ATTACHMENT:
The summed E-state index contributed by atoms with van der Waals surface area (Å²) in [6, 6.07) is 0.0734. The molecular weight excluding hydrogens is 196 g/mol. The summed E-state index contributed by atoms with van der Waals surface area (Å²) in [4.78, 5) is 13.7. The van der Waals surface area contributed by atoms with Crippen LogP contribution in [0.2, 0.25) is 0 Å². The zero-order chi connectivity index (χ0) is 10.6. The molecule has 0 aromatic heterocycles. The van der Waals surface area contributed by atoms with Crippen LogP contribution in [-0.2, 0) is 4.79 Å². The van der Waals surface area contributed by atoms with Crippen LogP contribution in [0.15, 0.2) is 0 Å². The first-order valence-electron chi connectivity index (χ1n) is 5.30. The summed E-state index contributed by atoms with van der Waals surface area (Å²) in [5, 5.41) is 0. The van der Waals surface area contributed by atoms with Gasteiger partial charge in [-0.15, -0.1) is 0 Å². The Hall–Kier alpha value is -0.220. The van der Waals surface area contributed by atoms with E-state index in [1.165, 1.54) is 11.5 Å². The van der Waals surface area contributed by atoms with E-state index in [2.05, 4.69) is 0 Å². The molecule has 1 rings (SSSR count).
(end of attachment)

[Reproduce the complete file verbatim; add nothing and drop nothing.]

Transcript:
The summed E-state index contributed by atoms with van der Waals surface area (Å²) in [6, 6.07) is 0.0734. The molecular weight excluding hydrogens is 196 g/mol. The summed E-state index contributed by atoms with van der Waals surface area (Å²) in [4.78, 5) is 13.7. The van der Waals surface area contributed by atoms with Crippen LogP contribution in [0.2, 0.25) is 0 Å². The zero-order chi connectivity index (χ0) is 10.6. The molecule has 0 aromatic heterocycles. The van der Waals surface area contributed by atoms with Crippen LogP contribution in [-0.2, 0) is 4.79 Å². The van der Waals surface area contributed by atoms with Crippen LogP contribution in [0.15, 0.2) is 0 Å². The first-order valence-electron chi connectivity index (χ1n) is 5.30. The summed E-state index contributed by atoms with van der Waals surface area (Å²) in [5, 5.41) is 0. The van der Waals surface area contributed by atoms with Gasteiger partial charge in [-0.15, -0.1) is 0 Å². The Hall–Kier alpha value is -0.220. The van der Waals surface area contributed by atoms with E-state index in [1.165, 1.54) is 11.5 Å². The van der Waals surface area contributed by atoms with E-state index in [2.05, 4.69) is 0 Å². The molecule has 1 rings (SSSR count).